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By Rodger Rees, Galveston Wharves port director and CEO
Who could have imagined 22 years ago when the Carnival Celebration became the first ship to homeport in Galveston that we would grow to be the fourth most popular U.S. cruise port with more than 1 million passengers a year.
Visionary Galveston Wharves Board members and community leaders took a leap of faith to convert a nearly 100-year-old cotton warehouse into a cruise terminal in 1990 to attract cruise sailings. The $2 million project at Pier 25 was funded with Tax Reinvestment Zone bonds and a federal urban development loan.
The terminal was used for day sails and seasonal sailings until Carnival Cruise Line expressed interest in homeporting in Galveston.
Ten years later, the port launched a $10.6 million renovation and refurbishment project for the terminal, the single greatest investment in port history at the time. The terminal was rededicated with fanfare on Sept. 27, 2000, and Gov. George W. Bush proclaimed the week of Sept. 24-30 Texas Cruise Week.
The Celebration made her inaugural voyage from her new home port on Sept. 30, 2000. Carnival doubled down by homeporting a second ship in mid-summer 2002.
Royal Caribbean Cruise Line first sailed from Galveston in 2001, with eight 7-night sailings to the Western Caribbean. That same year Galveston was ranked 10th among U.S. cruise ports based on estimated passenger numbers.
In 2002 Royal Caribbean and the port signed an agreement to develop Galveston’s second cruise terminal at Pier 28. In November, the port welcomed the Splendor of the Seas.
2 Decades of Cruise Growth
Through the years Carnival, Royal, Princess, Disney, Norwegian and Celebrity cruise lines have sailed from Galveston. Driven by industry demand, the port has continued to invest in improvements at its cruise terminals and expanded port-operated cruise parking.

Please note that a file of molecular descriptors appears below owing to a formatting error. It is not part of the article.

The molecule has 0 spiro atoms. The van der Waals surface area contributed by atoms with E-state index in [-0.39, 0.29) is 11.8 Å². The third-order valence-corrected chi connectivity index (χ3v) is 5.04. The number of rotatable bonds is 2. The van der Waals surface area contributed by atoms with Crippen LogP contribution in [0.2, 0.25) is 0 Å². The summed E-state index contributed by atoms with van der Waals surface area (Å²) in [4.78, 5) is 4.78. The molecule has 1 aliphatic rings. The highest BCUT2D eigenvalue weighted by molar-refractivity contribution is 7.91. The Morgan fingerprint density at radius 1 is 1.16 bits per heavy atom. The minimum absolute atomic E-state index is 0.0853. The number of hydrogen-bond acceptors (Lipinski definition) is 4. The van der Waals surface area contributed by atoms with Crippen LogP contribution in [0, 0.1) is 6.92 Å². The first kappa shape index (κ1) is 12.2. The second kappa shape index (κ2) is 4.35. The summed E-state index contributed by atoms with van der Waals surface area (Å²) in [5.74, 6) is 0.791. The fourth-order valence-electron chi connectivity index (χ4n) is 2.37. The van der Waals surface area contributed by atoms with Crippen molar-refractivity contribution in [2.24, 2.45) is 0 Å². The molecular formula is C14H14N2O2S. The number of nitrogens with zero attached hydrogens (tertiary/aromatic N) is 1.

In November 2022, we celebrated the opening of our third cruise terminal, a $125 million, state-of-the-art facility built at Pier 10 in partnership with Royal Caribbean. The terminal is home to Allure of the Seas, the world’s largest class of cruise ship, and other Royal Caribbean ships.
This third terminal has contributed greatly to the port’s cruise growth. This year we’re poised to set new records with five cruise lines, 13 ships, more than 350 scheduled sailings and an estimated 1.3 million-plus passengers.
Based on national cruise market demand, cruise lines are bringing newer and larger ships to sail from Galveston. In December we’ll welcome the newly built Carnival Jubilee, which has a passenger capacity more than double that of the original Carnival Celebration.
This year the port and Carnival are investing $50 million in major improvements to our original cruise terminal to accommodate larger ships and to give passengers a better experience as they sail from Cruise Terminal 25.
The Bottom Line
In 2002, cruise operations had a $445 million impact on the Texas economy, according to the International Council of Cruise Lines. Galveston had three year-round cruise ships and one seasonal cruise operation.
Based on the most recent statistics, the economic impact has more than tripled. Today, Galveston’s cruise industry positively impacts the Texas economy with $1.6 billion in economic benefits, including 27,000 jobs and $125 million in passenger and crew onshore spending.
A proposed fourth terminal at Pier 16, in partnership with MSC and Norwegian cruise lines, would add a projected $177 million in business revenues, 925 jobs and $5 million in state and local tax revenues.
As a self-sustaining city entity, the port relies on its cruise business for more than half of its operating revenues, which are reinvested to improve and expand the port’s cruise, cargo and commercial assets.
On this 22nd anniversary of our home port operations, we can thank those visionary leaders and early cruise partners who believed in our potential as a cruise port. The best is yet to come!